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2. Trick Mirror by Jia Tolentino

 

Trick Mirror by Jia Tolentino is a collection of essays revolving around our own self-destruction, fueled by the rise of social media and our increased isolation. You might not think that’s an optimistic, breezy read, but the author tackles the essays with humor and grace, tackling challenging topics with easy to understand context. This may be a little more challenging, but if you’re looking for a way to truly stop your self-reflective sense of self-delusion and self-destruction, this is the read for you.

 

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1. A Death in the rainforest by Don Kulick

 

A Death In the Rainforest by Don Kulick discusses what it means to truly study another culture that is not your own. It tells of Don Kulick, who went to the tiny village of Gapun in New Guinea to document the death of the native language, Tayap. Over thirty years, he documented the slow death of Tayap and the look of vanishing death. The story tells not only of Don’s illuminating look into the native language, but also the white society’s reach into the farthest corner of the Earth, and Kulick’s realization that he had to stop his study of the culture altogether.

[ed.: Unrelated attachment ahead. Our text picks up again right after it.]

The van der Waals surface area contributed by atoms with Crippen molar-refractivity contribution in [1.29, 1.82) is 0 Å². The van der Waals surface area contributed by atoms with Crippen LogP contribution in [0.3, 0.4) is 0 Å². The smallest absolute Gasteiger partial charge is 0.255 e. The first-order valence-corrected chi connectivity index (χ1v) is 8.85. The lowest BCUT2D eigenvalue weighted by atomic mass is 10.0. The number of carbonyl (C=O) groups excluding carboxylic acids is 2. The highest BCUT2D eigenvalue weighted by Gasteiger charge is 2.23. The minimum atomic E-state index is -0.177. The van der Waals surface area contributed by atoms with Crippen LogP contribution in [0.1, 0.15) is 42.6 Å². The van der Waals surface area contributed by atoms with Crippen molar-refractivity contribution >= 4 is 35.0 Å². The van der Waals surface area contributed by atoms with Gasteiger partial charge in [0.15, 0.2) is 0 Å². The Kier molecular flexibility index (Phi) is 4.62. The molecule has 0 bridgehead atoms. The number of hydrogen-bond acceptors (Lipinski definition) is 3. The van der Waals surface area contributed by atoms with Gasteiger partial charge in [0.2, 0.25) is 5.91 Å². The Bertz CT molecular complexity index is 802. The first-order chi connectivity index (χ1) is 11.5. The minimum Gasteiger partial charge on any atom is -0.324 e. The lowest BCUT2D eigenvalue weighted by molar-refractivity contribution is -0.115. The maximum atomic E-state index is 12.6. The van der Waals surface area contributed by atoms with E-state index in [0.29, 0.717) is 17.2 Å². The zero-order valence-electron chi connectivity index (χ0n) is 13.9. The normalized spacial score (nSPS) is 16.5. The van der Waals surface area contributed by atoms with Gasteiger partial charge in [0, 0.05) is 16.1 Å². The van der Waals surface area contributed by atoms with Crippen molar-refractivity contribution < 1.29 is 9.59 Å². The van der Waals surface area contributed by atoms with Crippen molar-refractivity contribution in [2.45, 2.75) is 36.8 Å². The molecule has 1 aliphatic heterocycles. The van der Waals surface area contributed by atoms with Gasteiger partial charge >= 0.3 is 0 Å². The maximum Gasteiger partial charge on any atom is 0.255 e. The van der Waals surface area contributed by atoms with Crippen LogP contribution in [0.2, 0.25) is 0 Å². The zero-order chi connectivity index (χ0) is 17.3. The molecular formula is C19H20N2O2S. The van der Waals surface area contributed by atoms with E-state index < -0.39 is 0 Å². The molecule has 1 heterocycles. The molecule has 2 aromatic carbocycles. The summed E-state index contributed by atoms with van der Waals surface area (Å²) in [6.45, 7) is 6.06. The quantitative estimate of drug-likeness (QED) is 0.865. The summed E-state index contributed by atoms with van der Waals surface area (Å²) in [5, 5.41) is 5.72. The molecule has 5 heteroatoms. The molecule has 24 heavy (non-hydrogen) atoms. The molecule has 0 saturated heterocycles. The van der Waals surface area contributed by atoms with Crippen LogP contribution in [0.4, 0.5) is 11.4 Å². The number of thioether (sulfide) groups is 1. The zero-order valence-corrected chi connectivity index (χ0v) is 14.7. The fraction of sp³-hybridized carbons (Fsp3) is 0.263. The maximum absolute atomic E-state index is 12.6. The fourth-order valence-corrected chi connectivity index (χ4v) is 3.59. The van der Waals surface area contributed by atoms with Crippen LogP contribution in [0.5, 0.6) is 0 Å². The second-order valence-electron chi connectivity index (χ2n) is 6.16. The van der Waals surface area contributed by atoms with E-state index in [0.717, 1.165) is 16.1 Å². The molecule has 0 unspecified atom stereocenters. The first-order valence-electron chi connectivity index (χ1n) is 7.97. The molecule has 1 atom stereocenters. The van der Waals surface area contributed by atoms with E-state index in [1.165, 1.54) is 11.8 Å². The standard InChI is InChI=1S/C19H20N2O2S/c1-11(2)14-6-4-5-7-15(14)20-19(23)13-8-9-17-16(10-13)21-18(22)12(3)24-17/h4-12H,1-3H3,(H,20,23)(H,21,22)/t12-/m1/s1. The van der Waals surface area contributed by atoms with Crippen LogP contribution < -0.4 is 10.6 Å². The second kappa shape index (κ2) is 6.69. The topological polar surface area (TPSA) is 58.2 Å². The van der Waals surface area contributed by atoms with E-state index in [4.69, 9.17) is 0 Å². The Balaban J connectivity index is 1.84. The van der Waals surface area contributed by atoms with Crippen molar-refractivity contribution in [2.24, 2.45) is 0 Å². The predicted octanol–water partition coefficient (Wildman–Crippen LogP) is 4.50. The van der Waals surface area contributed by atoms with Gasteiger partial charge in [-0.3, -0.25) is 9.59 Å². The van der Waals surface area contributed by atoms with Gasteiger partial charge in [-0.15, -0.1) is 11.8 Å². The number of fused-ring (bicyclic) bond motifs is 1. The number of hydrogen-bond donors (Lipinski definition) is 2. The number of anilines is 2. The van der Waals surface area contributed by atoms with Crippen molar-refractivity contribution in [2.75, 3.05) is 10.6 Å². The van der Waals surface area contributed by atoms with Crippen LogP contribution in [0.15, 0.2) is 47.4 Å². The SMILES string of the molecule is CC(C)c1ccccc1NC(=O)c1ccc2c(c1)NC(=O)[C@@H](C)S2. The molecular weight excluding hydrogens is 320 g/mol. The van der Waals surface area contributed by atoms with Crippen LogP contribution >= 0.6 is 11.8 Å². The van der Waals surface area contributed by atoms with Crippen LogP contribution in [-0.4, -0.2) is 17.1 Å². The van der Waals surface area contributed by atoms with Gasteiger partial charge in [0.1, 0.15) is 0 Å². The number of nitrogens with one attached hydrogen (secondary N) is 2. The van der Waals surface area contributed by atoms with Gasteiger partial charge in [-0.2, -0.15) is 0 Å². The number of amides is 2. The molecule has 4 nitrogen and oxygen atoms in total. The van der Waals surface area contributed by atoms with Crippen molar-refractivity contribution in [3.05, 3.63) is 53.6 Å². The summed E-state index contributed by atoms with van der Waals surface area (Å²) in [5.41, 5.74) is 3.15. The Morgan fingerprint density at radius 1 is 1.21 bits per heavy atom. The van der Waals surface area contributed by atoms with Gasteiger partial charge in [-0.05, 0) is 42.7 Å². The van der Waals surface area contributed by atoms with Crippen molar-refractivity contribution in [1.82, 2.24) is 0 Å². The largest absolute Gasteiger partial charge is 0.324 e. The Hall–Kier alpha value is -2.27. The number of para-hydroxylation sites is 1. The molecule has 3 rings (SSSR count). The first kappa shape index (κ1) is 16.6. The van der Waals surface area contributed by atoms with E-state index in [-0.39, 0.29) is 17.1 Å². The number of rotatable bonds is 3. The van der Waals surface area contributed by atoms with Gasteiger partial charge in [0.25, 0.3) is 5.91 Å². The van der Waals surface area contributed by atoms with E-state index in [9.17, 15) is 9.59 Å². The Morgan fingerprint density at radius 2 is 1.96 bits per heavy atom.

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fireworks

9 Quotes About Fireworks for a Sparky 4th of July!

Fireworks are by far and away the most exciting thing about July 4th! Enjoy your day and night, see the fireworks and be safe!

 


“We shall go wild with fireworks…And they will plunge into the sky and shatter the darkness.
We don’t have any fireworks that big”
― Natsuki Takaya


“When you meet someone
so different from yourself,
in a good way,
you don’t even have to kiss
to have fireworks go off.”
― Lisa Schroeder


“Colored lights blink on and off, racing across the green boughs. Their reflections dance across exquisite glass globes and splinter into shards against tinsel thread and garlands of metallic filaments that disappear underneath the other ornaments and finery.

Shadows follow, joyful, laughing sprites.